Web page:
A panel of experts has suggested meat and milk from cloned cows is safe for consumption.
The panel concluded that there was no material difference between meat and milk from standard animals and products from cloned specimens.
Andrew Wadge, the chief scientist at the Food Standards Agency, said an independent study had shown that there was no difference between ordinary cattle and cloned cattle.
Wadge's statement was in response to a study by the Advisory Committee on Novel Foods and Processes, an independent body that examines all new food products for the FSA to assess whether they are safe to go on sale.
Studies of possible issues over allergies, toxins and possible side-effects of eating cloned meat "did not highlight any issues of concern", said its report.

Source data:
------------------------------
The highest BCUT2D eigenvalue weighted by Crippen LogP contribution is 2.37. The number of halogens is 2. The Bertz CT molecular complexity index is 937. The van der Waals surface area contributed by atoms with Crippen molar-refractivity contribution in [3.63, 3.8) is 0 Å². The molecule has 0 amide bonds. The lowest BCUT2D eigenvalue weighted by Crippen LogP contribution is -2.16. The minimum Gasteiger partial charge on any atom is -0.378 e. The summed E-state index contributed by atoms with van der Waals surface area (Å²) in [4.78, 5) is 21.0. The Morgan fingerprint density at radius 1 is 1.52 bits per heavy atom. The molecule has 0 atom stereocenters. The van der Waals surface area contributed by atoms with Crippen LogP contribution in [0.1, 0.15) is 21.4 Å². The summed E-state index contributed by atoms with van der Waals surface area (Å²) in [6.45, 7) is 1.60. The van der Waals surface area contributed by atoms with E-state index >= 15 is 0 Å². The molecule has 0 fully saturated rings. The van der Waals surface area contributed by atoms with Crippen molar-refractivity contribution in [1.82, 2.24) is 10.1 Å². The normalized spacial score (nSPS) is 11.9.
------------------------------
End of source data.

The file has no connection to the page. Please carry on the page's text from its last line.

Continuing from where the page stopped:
"The ACNFP has confirmed that meat and milk from cloned cattle and their offspring shows no substantial difference to conventionally produced meat and milk and therefore is unlikely to present a food safety risk," the Telegraph quoted Wadge as saying.
Many in the farming community believe that cloning is nothing more than a sophisticated breeding technique, no more controversial than artificial insemination.
A spokesman at Dairy UK, said: "The evidence is now piling up that it is safe. Whether it encourages any farmers to try to battle against public opinion and submit an application to sell milk remains to be seen."